26. I hate being given arbitrary limitations.
Monday, January 26, 2009
“Multiplicity without unity is chaos; unity without multiplicity is tyranny.” Blaise Pascal
Everybody loves unity. How could you not? But what do we mean by unity, and do we seek unity at any cost? Unity can sometimes be a justification for uniformity. That is a dull form of unity that sucks the humanity and creative freedom out of life.
Unity can sometimes be a justification for conflict avoidance. I sometimes felt in the Anglican Church that unity was code for “lets not rock the boat.” As Bishop Spong says, “the church may die from boredom, but it won’t die from controversy.” Unity that compromises principles and core values is unity that will eventually destroy vision.
The third danger with unity is fragmentation. If unity is legislated, it can fragment groups who are unable to toe the line. Even “minorities of one” can be marginalized by this form of unity. Unity needs to hold in balance personal freedom and social order.
Unity in diversity is the healthiest form of unity. It looks something like this.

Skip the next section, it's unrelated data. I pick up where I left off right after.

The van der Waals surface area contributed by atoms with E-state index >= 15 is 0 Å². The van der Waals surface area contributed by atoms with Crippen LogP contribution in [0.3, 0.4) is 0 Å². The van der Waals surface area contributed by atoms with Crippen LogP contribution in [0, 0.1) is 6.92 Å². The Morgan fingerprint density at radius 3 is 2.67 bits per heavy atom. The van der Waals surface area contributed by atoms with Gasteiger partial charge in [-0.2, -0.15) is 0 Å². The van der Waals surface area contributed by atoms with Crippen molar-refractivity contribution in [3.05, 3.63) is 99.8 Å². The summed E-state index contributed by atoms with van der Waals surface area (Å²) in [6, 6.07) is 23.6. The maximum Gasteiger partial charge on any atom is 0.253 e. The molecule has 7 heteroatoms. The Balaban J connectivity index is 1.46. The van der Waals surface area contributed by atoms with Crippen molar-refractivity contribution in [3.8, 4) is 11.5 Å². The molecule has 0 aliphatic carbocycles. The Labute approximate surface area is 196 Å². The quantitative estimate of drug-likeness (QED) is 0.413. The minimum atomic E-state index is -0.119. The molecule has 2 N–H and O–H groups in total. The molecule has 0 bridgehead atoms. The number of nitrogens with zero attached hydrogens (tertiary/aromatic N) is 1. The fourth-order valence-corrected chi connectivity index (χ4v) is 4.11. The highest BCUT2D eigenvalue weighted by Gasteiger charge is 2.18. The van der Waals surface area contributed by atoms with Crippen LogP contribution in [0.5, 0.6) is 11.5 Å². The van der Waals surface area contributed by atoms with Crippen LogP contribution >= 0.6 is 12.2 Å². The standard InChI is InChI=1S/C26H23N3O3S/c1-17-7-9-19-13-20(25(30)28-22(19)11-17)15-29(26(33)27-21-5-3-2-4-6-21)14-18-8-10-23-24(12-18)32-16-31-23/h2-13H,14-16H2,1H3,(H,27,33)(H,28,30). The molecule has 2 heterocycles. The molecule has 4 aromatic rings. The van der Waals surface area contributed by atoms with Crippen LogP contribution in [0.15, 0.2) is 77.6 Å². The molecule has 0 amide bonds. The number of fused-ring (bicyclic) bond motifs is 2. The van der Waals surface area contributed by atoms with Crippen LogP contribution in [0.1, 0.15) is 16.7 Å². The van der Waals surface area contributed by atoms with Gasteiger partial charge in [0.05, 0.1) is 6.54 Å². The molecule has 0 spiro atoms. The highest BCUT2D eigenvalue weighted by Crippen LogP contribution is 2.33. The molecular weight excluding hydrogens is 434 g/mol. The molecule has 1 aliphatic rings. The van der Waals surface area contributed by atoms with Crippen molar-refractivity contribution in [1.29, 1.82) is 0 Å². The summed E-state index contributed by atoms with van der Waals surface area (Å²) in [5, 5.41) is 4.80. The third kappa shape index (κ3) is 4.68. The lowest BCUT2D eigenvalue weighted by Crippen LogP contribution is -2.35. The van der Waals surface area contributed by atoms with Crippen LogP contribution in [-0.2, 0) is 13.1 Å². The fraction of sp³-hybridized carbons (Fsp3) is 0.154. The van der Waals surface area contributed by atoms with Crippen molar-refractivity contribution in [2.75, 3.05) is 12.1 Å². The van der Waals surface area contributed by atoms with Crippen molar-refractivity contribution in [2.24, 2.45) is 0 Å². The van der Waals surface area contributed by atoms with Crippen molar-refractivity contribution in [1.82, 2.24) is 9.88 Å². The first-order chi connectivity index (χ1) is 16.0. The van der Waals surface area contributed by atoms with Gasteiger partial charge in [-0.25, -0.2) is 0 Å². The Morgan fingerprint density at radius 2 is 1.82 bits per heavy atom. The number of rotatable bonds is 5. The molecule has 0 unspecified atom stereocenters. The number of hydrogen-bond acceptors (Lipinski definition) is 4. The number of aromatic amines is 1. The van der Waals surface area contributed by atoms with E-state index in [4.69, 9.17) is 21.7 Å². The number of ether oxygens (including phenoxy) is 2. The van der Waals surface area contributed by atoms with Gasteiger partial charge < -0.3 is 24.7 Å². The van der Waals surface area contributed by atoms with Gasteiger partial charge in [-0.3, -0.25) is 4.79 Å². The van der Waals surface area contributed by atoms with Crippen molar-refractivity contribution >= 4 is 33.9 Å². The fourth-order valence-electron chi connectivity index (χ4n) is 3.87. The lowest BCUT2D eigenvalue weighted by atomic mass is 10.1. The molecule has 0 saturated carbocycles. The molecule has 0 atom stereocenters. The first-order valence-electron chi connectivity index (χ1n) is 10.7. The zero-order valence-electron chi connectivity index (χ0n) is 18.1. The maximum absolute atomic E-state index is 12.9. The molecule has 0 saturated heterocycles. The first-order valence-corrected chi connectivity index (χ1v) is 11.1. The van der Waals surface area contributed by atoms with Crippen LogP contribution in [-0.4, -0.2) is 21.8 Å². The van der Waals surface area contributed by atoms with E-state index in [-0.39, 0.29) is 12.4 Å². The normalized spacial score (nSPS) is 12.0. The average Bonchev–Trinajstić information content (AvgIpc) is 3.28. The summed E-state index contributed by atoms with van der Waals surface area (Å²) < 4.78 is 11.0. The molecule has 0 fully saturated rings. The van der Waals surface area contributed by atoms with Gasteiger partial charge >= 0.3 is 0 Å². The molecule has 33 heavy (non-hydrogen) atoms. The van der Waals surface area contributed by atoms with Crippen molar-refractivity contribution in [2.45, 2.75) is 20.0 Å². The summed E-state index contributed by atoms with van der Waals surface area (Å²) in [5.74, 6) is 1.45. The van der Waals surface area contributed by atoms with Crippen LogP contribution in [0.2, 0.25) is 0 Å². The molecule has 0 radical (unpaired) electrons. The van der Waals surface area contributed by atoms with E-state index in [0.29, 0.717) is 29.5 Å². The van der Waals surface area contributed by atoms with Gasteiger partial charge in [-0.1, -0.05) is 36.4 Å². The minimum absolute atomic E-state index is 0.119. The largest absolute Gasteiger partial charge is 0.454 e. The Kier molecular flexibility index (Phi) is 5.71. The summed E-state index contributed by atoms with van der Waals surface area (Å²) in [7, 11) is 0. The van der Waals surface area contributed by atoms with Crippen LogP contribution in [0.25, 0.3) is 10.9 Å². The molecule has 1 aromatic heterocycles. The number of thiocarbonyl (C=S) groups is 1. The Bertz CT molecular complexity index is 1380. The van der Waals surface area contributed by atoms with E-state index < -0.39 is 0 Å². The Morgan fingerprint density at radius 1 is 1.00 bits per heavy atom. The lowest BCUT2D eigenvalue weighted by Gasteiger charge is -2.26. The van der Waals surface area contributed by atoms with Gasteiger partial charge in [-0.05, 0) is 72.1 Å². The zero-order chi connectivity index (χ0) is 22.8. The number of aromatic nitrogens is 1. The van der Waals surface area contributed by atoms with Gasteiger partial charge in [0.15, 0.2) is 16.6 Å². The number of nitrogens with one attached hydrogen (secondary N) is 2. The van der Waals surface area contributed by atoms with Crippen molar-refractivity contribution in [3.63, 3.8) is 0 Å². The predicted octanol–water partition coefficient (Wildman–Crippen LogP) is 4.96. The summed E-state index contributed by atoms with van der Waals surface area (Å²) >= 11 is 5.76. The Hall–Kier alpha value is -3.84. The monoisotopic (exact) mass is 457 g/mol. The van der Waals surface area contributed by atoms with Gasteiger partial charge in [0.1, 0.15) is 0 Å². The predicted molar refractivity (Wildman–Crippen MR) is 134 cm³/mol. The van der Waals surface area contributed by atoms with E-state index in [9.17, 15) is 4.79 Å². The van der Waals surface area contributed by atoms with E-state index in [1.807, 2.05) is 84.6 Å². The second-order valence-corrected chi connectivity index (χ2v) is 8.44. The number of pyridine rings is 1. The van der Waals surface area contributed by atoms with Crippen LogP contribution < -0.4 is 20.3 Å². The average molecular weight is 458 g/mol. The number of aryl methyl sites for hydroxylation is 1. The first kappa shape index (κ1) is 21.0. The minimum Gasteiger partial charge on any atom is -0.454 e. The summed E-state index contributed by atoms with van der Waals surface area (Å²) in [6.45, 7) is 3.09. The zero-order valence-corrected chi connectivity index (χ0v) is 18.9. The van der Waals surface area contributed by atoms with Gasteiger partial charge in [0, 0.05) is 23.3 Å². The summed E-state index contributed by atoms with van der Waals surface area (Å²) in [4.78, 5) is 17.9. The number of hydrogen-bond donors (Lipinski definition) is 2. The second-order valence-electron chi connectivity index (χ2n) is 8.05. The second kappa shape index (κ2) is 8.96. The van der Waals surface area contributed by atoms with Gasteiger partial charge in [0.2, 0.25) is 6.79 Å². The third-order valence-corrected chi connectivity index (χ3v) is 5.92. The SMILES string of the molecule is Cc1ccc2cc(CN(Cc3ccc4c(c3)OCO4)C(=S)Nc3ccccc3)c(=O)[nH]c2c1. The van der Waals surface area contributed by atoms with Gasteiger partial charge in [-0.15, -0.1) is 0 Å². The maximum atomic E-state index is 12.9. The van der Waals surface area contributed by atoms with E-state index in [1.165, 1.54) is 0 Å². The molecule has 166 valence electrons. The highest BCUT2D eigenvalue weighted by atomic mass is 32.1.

Unity in diversity- Unity without uniformity
Unity with truth- Unity without defensiveness
Unity with dialogue- Unity without fragmentation
In my sermon on unity, I attempted to outline the case for unity in diversity. Unity begins with a healthy sense of self, and proceeds to a sense of self in comm-unity with all that is. I used the example of Gandhi as the greatest example of unity in diversity. Last week’s Inauguration was a beautiful symbol of unity in diversity, and a call to the work of unity that all of us need to take responsibility for.
I didn’t include this quote in the sermon, but find it quite a beautiful expression of unity in diversity-
“…the individual effort to compose a life, framed by birth and death and carefully pieced together from disparate elements, becomes a statement on the unity of living. These works of art, still incomplete, are parables in process, the living metaphors with which we describe the world.” Composing a Life, by Mary Catherine Bateson